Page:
As a young man, I recall friends saying that they would one day write a book with this title: "Humility and How I Achieved It." Obviously, they were joking. Someone has accurately observed that anyone who refers to his or her humility certainly has none.
This is the third book of quotations I have written and had published during the past few years:
Quotes For the Bathroom Wall: Through the Bible, Around the World, Across the Years (Lima, Ohio: Express Press, 2000)
Quotes From the Edge: Raising Kids, Friends, Funds, Awareness and The Flag.
(Lima, Ohio: Express Press, 2001)
Humility and How I Achieved It: Quotations Related to The Fruit of the Spirit
This book adds 5,000 quotations to the 5,000 that were included in the first two books. These 10,000 quotations represent less than one-fifth of the quotations that I have collected during the past decade. During this decade, I have continued to be an itinerant administrator and professional fundraiser; I have filled four more college vice presidencies and the chief staff position with a major national service organization. In all honesty, I have not gained humility, but I have discovered a source for humility; commonly known as "the fruit of the Spirit," nine attributes of humility are enumerated in these two special verses from the Apostle Paul's (St. Paul's) Letter to the Church at Galatia (see Galatians 5:22-23, above and throughout this book).
The first two books named above have quotations from a variety of sources -- inspirational, motivational, informational: each book is broken down into five chapters (essentially enumerated in the titles) and each chapter has 366 entries, one for each day of the year. Some entries contain a very short quotation (as short as one word), while others contain semi-lengthy quotations of more than a full page; some entries have several related quotations [hence, the two books combined contain almost 5000 entries, rather than a total of 3,660 (366 x 5 x 2)]. This book has nine chapters, each one of which includes an introduction as well as 366 entries; each of these entries contains one or more quotations. The three books combined have 10,000 quotations, almost none of which are duplicates.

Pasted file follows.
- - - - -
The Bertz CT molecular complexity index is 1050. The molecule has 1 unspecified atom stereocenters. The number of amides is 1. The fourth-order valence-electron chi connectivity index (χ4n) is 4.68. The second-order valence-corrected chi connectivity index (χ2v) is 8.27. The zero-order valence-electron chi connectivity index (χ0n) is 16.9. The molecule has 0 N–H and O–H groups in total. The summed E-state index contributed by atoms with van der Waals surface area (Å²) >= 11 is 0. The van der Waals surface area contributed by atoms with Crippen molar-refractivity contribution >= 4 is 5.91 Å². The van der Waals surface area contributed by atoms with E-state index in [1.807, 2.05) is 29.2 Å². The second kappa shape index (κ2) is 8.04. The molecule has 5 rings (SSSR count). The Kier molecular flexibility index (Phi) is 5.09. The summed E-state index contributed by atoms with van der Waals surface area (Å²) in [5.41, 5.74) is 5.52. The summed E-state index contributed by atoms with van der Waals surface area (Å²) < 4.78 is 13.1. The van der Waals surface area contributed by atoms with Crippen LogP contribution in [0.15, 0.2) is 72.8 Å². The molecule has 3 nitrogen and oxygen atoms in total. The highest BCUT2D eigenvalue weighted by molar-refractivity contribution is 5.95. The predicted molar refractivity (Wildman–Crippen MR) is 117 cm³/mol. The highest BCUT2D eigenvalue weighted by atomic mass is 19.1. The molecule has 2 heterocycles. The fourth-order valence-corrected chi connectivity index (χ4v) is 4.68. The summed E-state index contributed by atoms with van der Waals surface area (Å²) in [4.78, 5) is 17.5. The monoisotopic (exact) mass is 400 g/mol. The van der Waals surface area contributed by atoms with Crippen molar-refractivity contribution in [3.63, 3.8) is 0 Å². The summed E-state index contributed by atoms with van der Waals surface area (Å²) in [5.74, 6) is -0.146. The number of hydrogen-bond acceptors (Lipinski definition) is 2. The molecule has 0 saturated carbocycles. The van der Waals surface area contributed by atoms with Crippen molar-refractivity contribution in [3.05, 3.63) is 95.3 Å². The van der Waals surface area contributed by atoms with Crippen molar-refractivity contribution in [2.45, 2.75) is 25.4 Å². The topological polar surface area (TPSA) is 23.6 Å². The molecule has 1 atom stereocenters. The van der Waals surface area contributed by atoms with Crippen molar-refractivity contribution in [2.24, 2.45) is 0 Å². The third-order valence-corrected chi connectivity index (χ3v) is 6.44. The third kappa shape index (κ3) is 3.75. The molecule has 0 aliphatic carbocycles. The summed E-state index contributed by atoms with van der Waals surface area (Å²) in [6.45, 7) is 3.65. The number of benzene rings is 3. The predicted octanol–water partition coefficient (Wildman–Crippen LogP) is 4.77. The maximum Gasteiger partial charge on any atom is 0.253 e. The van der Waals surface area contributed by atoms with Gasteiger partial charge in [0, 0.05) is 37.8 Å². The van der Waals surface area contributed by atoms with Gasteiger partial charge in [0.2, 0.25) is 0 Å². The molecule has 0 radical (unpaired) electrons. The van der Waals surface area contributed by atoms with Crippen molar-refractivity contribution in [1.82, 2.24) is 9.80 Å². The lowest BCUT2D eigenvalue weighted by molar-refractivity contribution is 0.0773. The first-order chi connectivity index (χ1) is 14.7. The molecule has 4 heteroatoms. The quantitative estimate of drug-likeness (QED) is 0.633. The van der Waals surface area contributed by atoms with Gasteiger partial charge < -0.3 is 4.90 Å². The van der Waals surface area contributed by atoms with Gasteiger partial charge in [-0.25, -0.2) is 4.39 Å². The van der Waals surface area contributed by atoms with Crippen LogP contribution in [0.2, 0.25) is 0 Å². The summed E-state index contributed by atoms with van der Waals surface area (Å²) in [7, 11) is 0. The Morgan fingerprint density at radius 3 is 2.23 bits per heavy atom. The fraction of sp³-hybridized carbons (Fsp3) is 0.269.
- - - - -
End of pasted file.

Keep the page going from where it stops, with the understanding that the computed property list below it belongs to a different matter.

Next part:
The famous quotation compiler, John Bartlett, summarized his work thusly: "I have gathered a posie of other men's flowers, and nothing but the thread that binds them is mine own." The editor of the most comprehensive history book of the world in the past few decade was Will Durant, and he had a different take on quotations: "I hate quotations; tell me what you know!" Ralph Waldo Emerson, that voice of early American wisdom, also has been "quoted" as saying "I hate quotations."
In my case, I love good quotations and they have helped to make me who I am. While others read for content, I read for good quotations (not that these two goals are mutually exclusive). Bumper stickers, fortune cookies, pithy sentences in obscure and/or well-known books, lyrics, verses, wall hangings, off-the-cuff remarks, sermon excerpts, media extractions (radio, TV or publications): there are so very many places where good content gets dropped on ears like mine or into my brain through one of the other gates (eyes, feelings, touch, or taste).
This book is, in a sense, two books. I have been impressed with the strength of Paul's summary of "the Fruit of the Spirit" and also by the fact that not nearly enough is made of this special set of gifts. I realized, on examination, that the first five values listed (Love, Joy, Peace, Patience, Gentleness) are really parts of the Grace given to us by God; the last five, on the other hand (Gentleness, Kindness, Faith, Meekness, Self-Control) are by-products of our actions: His Grace to us, and our heart to Him. Gentleness is on both lists . and it should be: The Holy Spirit is Gentle, but we are also called upon to "be still and know ."
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